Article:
Democracy Matters by Cornel West. West’s central thesis is that America has three reoccurring distortions.
First, the free-market fundamentalism has an overwhelming power and influence in the economy that puts fear and insecurity in the hearts of workers to meet the corporate goals of profit. The free market encourages sleep walking robots to see that the false prophets are handsomely rewarded with money, status, and access to more power.
Second, is that America is obsessed with aggressive militarism. West comments that “violence is deployed by those who cloak themselves in innocence–those unwilling to examine themselves and uninterested in counting the number of innocent victims they kill.” (6)
Third, America has an escalating authoritarianism problem. The authoritarianism is rooted in our understandable paranoia toward potential terrorists, our traditional fear of too many liberties, and our deep distrust of one another. West goes on to illustrate how these three distortions play out in the American identities of the Jewish, Islamic, Christian, and youth population.
In the youth chapter (ch. 6), West argues that many of the American youth have been the direct target by corporate America for consumption. This produces an adolescent to be fragile, which does not enable them to withstand the emotional trauma generated by the fast paced capitalist culture of consumption that confronts them. The youth of America are being bombarded by consumption, which leads to consumption addiction. Adolescents become addicts of alcohol, sex, video games, popularity, technology, success, and fashion. These addictions leave them with little room or time to become mature and to become concerned about others and or politically engaged in social change. Who knows a 20-something year old that is living at home and still leaving off of mom and dad’s money who is liberal?
I would argue that the late adolescent (19-24) population of America are extremely upset about how they were disillusioned by American adults who shoved consumerism, militarism, and authoritarianism down their young throats. I think this is why so many late adolescents are so anti-adult world, because all they know of the adult world is depravity of morality, egocentricity, and greedy tendencies.
West communicates that late adolescents long for energizing visions worthy of pursuit and sacrifice that will resurrect their old consumed souls in a story bigger than themselves and locate themselves in a narrative greater than themselves. So, it is imperative to engage the youth in something that is outside of themselves, but we must first break the consuming psychological strong holds. If they even sense a fake adult authoritative power, they are out of there.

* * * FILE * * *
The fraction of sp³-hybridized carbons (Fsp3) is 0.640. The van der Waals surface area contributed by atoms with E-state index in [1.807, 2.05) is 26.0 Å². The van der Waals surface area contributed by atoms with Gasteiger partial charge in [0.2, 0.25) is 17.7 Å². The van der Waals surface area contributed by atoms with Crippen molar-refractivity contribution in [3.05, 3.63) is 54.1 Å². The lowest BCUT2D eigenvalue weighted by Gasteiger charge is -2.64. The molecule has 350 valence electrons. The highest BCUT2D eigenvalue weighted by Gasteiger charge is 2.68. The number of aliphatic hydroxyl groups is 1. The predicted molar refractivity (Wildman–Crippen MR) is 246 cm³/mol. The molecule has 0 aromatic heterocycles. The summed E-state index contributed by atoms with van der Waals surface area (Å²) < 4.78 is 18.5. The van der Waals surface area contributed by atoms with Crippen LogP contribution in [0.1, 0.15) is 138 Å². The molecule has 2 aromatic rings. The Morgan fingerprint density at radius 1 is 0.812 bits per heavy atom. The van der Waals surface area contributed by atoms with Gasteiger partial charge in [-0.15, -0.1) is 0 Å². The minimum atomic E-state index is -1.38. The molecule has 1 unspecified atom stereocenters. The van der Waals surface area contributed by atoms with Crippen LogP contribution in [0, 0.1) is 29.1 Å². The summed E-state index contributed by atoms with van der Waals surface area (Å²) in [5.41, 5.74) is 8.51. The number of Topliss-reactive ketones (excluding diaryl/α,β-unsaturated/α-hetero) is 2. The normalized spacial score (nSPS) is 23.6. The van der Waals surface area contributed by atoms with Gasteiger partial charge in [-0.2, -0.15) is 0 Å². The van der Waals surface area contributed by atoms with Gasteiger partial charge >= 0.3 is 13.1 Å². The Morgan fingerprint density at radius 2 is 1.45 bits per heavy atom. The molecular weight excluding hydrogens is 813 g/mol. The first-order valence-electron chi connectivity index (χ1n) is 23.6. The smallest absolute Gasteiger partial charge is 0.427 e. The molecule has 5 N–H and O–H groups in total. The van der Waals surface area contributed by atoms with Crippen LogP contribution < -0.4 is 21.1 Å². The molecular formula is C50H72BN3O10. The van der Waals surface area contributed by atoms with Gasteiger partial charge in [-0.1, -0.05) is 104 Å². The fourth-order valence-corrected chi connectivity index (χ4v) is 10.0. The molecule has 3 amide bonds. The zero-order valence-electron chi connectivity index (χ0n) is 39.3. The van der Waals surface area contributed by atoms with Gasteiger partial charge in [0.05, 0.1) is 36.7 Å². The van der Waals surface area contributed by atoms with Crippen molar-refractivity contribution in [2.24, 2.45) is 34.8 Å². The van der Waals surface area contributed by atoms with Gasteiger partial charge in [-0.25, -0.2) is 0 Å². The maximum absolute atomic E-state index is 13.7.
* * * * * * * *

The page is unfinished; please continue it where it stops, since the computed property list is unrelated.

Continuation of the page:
For the last two months in youth group, I have been requiring that every single youth (jr and sr high) that walks through the door turn off and turn in his/her cell phone and ipod in the designated basket. At first, they hated me and gave me much resistance. Now, I have them trained like dogs. It was my small way to confront the distractions and consumption mentality in their life. Youth group is one hour and 30 minutes, students can easily go that long without music, text, or talking on their phone. And who knows God may get their attention since they are not glued to their cell phone? I have actually sensed an increase of attention and engagement since my cell phone/ipod policy. But seriously, that basket is like a mini earthquake. Every other second a cell phone is vibrating.
Last weekend our youth group was a part of the 30 Hour Famine. It was a major success! The students were deeply moved by the 29,000 kids that die a day of starvation and malnutrition. I was floored because some of my major party students showed up on both Friday and Saturday night. I asked them why they decided to skip out on the rager to come starve for the hungry in Africa? They first said that there is a real power in part taking in something much larger than their own private-self absorbed world. They also said if there is a great cause, they are willing to make great sacrifices.
As a youth pastor it is my dream to break through the adolescent consumption mentality and their misconception of unmoral adults. I want my students serving God and serving outside of themselves while feeling no desire to buy things. Lastly, I want them to feel that adults are safe and trustworthy and adults genuinely care for who they are.